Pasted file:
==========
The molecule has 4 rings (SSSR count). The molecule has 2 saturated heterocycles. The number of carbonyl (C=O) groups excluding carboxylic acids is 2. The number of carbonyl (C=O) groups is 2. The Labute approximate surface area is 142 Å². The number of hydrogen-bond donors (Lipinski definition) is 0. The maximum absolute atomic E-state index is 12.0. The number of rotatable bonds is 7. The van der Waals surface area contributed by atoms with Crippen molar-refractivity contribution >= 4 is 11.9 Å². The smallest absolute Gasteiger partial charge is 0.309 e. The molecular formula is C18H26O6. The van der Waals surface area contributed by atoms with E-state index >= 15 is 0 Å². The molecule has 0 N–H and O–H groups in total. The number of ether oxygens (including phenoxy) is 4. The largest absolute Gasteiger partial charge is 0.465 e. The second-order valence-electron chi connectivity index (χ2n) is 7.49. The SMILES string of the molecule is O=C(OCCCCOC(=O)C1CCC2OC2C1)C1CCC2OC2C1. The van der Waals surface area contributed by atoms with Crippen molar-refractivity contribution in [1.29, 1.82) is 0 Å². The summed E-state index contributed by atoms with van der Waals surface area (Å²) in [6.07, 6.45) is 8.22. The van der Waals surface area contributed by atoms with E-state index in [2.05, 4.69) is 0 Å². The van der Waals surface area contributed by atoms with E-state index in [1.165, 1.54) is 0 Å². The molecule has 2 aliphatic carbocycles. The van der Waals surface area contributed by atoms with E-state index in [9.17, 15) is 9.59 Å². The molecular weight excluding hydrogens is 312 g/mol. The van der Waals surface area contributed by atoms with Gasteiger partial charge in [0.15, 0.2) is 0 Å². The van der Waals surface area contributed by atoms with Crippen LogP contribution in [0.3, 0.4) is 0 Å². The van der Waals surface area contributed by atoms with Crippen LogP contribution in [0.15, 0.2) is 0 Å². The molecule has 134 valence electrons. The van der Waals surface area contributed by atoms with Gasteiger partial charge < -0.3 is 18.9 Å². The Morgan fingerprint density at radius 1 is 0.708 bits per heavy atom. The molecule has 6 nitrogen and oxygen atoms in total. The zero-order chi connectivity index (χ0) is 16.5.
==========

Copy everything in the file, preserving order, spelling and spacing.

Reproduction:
The molecule has 4 rings (SSSR count). The molecule has 2 saturated heterocycles. The number of carbonyl (C=O) groups excluding carboxylic acids is 2. The number of carbonyl (C=O) groups is 2. The Labute approximate surface area is 142 Å². The number of hydrogen-bond donors (Lipinski definition) is 0. The maximum absolute atomic E-state index is 12.0. The number of rotatable bonds is 7. The van der Waals surface area contributed by atoms with Crippen molar-refractivity contribution >= 4 is 11.9 Å². The smallest absolute Gasteiger partial charge is 0.309 e. The molecular formula is C18H26O6. The van der Waals surface area contributed by atoms with E-state index >= 15 is 0 Å². The molecule has 0 N–H and O–H groups in total. The number of ether oxygens (including phenoxy) is 4. The largest absolute Gasteiger partial charge is 0.465 e. The second-order valence-electron chi connectivity index (χ2n) is 7.49. The SMILES string of the molecule is O=C(OCCCCOC(=O)C1CCC2OC2C1)C1CCC2OC2C1. The van der Waals surface area contributed by atoms with Crippen molar-refractivity contribution in [1.29, 1.82) is 0 Å². The summed E-state index contributed by atoms with van der Waals surface area (Å²) in [6.07, 6.45) is 8.22. The van der Waals surface area contributed by atoms with E-state index in [2.05, 4.69) is 0 Å². The van der Waals surface area contributed by atoms with E-state index in [1.165, 1.54) is 0 Å². The molecule has 2 aliphatic carbocycles. The van der Waals surface area contributed by atoms with E-state index in [9.17, 15) is 9.59 Å². The molecular weight excluding hydrogens is 312 g/mol. The van der Waals surface area contributed by atoms with Gasteiger partial charge in [0.15, 0.2) is 0 Å². The van der Waals surface area contributed by atoms with Crippen LogP contribution in [0.3, 0.4) is 0 Å². The van der Waals surface area contributed by atoms with Crippen LogP contribution in [0.15, 0.2) is 0 Å². The molecule has 134 valence electrons. The van der Waals surface area contributed by atoms with Gasteiger partial charge < -0.3 is 18.9 Å². The Morgan fingerprint density at radius 1 is 0.708 bits per heavy atom. The molecule has 6 nitrogen and oxygen atoms in total. The zero-order chi connectivity index (χ0) is 16.5.